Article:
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Mar 3, 2000, 3:00:00 AM3/3/00

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Would someone please explain to me why epimorphisms of groups are

surjective?

surjective?

Please reply by email also. Thanks

Asmodeus

Mar 3, 2000, 3:00:00 AM3/3/00

to

In article <38c03...@news.arcor-ip.de>,

Asmodeus <asmo...@arcormail.de> wrote:

>Would someone please explain to me why epimorphisms of groups are

>surjective?

Asmodeus <asmo...@arcormail.de> wrote:

>Would someone please explain to me why epimorphisms of groups are

>surjective?

Because every subgroup of a group is an equalizer subgroup.

If you want to invoke powerful theorems, you can take Schreier's

theorem on the existence of free products with one amalgamated

subgroup.

But a much easier proof is found in Carl Linderholm's "A Group

Epimorphism is Surjective", in the American Mathematical Monthly 77,

pp. 176-177:

Let f be an epimoprhism from a group G to a group H, and let A be the

image subgroup. We must show that A=H. To do this, construct two

homomorphisms g and k from H to a group K such that gf=kf (morphisms

being written on the left), and use the resulting equation g=k to show

that A=H.

Let H/A be the set of all right cosets of A. Let A' be something which

is not a right coset of A, and let S be the set H/A\cup {A'}. Let K be

the group of all permutations of S. If h, h_1, and h_2 are in H, and

if Ah_1 and Ah_2 are the same coset, then A(h_1h) and A(h_2h) are the

same coset, so the function from A/H to A/H that sends Ah' to A(h'h)

is well defined. It is easily seen to be bijective, its inverse given

by Ah'--> A(h'h_{-1}). If A' is setn to itself, this defines a

bijection of S, which we write as g(h). The function g from H to K

defined this way is actually a homomorphism (excercise left to the

reader). Lets be the permutation of S that interchanges A and A' and

leaves everything else fixed, and if h=in H, write k(h) for the

composite permutation obtained by conjugating g(h) by s. Then the

function k is the composition of g with an inner automorphism of K, so

it is also a homomorphism from H to K.

If a is an element of A, then g(a) leaves both A and A' fixed, and s

leaves every other element of S fixed, so s and g(a) commute, so

g(a)=k(a). Since g and k agree on the range of f, gf=kf. Since f is an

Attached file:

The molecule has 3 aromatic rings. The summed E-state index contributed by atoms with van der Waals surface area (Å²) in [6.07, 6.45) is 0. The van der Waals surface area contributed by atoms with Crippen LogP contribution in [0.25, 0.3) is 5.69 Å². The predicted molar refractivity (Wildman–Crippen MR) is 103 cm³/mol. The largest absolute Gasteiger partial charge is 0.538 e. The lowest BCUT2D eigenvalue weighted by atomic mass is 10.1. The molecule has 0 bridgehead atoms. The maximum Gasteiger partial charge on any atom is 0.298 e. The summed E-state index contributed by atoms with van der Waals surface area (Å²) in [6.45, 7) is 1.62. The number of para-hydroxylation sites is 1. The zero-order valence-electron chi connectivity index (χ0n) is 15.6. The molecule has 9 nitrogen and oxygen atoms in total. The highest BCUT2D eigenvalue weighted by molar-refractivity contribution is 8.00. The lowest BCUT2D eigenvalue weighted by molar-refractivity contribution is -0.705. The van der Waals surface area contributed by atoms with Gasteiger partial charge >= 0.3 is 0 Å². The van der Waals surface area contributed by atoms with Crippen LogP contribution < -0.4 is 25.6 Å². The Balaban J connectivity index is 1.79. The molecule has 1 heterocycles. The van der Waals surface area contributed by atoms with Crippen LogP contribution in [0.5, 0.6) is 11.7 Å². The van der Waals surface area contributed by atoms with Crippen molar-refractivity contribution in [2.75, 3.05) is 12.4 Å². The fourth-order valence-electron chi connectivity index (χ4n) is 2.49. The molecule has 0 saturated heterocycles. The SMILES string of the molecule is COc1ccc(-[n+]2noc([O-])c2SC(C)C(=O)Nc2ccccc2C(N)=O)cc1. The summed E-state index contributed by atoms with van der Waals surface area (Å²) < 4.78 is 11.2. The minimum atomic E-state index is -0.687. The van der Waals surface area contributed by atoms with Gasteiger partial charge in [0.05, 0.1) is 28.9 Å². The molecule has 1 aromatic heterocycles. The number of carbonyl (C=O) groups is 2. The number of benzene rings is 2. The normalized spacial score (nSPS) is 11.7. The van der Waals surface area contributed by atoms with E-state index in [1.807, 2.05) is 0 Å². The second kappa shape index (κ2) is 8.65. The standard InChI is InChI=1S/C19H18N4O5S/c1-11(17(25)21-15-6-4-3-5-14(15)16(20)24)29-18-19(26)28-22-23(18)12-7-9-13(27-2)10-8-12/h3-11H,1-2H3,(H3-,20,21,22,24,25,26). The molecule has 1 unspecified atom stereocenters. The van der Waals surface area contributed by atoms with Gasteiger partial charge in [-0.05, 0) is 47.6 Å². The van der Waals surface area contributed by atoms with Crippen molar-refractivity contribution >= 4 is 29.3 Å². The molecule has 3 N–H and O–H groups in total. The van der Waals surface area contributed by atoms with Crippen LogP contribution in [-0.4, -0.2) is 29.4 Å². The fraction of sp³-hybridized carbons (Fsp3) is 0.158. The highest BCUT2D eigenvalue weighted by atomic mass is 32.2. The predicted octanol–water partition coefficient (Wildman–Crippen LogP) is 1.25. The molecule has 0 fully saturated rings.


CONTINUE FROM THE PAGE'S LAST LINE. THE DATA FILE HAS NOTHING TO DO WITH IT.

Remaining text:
epimorphism, g=k. So g(h) commutes with s for each element h of

H. Since g(h) leaves A' fixed and s exchanges A and A', it follows

that g(h) leaves A fixed. But g(h) sends A to Ah, so h lies in

A. Therefore, A=H, as desired.

Note that this also shows that an epimorphism of ->finite<- groups is

surjective (in the category of all finite groups), which does not

trivially follow from Schreier's theorem.

A Theorem of Peter Neumann shows that in any full subcategory C of the

category of all groups in which (a) every group is solvable, and (b) C

is closed under quotients; all epimorphisms are surjective. This was

extended substantially by Susan McKay. On the other hand, from an

example of B.H. Neumann and other work it is easy to exhibit full

subcategories (in fact, varieties) in which not all epimorphisms are

surjective. For example, in the variety generated by A_5, the

immersion A_4->A_5 is an epimorphism.

======================================================================

"It's not denial. I'm just very selective about

what I accept as reality."

--- Calvin ("Calvin and Hobbes")

======================================================================

Arturo Magidin

mag...@math.berkeley.edu

Mar 3, 2000, 3:00:00 AM3/3/00

to

In article <89pfls$c8d$1...@agate.berkeley.edu>,

Arturo Magidin <mag...@yuban.berkeley.edu> wrote:

>In article <38c03...@news.arcor-ip.de>,

>Asmodeus <asmo...@arcormail.de> wrote:

>>Would someone please explain to me why epimorphisms of groups are

>>surjective?

>

>Because every subgroup of a group is an equalizer subgroup.

Arturo Magidin <mag...@yuban.berkeley.edu> wrote:

>In article <38c03...@news.arcor-ip.de>,

>Asmodeus <asmo...@arcormail.de> wrote: